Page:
The university's football field was used temporarily as a makeshift morgue, but Kevin Smith, one of two chaplains working with victims' families, said the bodies were later taken elsewhere. He didn't know more.
An aching helplessness settled over many residents, who could only wonder about the fate of loved ones.
Justin Gibson, 30, huddled with three relatives outside the tangled debris of a Home Depot. He pointed to a black pickup that had been tossed into the store's ruins and said it belonged to his roommate's brother, who was last seen in the store with his two young daughters.
Gibson, who has three children of his own, said his home was leveled and "everything in that neighborhood is gone. The high school, the churches, the grocery store. I can't get ahold of my ex-wife to see how my kids are."
"I don't know the extent of this yet," he said, "but I know I'll have friends and family dead."
Greg Carbin, a warning coordinator for the Storm Prediction Center in Norman, Okla., said that although both storms had high death tolls, the situation in Joplin was different to that in Alabama last month.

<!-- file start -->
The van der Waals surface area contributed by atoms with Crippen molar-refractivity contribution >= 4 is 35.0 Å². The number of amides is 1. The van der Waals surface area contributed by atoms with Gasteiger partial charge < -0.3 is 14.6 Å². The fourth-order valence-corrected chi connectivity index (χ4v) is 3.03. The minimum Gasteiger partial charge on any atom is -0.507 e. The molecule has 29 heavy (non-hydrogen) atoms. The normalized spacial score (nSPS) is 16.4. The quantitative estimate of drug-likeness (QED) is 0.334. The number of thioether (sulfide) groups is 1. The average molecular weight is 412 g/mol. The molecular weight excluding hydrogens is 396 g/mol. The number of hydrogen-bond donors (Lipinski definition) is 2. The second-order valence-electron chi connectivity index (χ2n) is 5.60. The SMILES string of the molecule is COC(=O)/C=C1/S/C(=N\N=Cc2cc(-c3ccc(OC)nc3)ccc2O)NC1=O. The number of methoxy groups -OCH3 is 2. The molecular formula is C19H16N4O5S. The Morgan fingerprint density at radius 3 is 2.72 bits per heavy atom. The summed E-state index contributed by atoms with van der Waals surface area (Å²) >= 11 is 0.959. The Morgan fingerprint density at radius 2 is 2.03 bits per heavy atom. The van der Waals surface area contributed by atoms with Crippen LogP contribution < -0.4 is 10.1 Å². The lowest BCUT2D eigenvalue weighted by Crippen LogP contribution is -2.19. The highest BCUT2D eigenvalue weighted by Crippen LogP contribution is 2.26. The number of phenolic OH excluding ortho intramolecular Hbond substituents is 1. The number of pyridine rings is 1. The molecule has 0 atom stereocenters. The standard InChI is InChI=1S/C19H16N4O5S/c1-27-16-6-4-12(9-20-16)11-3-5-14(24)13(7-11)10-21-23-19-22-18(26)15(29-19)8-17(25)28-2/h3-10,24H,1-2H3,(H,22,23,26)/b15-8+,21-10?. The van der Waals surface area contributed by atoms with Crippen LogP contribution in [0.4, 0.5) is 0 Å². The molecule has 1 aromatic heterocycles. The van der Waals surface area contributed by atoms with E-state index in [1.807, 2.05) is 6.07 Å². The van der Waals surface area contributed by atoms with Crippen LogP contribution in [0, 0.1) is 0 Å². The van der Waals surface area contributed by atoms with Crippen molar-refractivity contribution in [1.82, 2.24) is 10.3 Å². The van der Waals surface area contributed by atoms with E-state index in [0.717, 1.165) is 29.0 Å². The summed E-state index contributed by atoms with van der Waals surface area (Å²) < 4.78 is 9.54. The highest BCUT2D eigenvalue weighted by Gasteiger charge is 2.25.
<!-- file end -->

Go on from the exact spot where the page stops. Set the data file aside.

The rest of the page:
"This was one tornado," he said. "There were other tornadoes that touched down yesterday, but nothing to the extent of a month ago. It's different. It was not the same type of large-scale outbreak."
He estimated that the tornado that hit Joplin had winds of 135 to 165 mph.
More severe storms are coming, Carbin said, with Arkansas, Kansas, Missouri and Oklahoma expected see tornadoes Monday and Tuesday and the bad weather spreading to the East Coast by Friday.
In Minneapolis, where a tornado killed one person and injured 29 on Sunday, authorities imposed an overnight curfew in a 4-square-mile area, including some of the city's poorest neighborhoods, to prevent looting and keep streets clear for emergency crews. Mayor R.T. Rybak said one liquor store was looted right after the tornado hit late Sunday and a few burglaries took place overnight.
Joplin, named for the founder of the area's first Methodist congregation, is the hometown of poet Langston Hughes. It flourished through World War II because of its rich lead and zinc mines. It also gained fame as a stop along Route 66, the storied highway stretching from Chicago to California before freeways diminished its importance.
Triage centers and shelters around Joplin rapidly filled to capacity. At a home-improvement store, wooden planks served as cots.
Kerry Sachetta, principal of a flattened Joplin High School, could barely recognize her own building.
"You see pictures of World War II, the devastation and all that with the bombing," she said. "That's really what it looked like."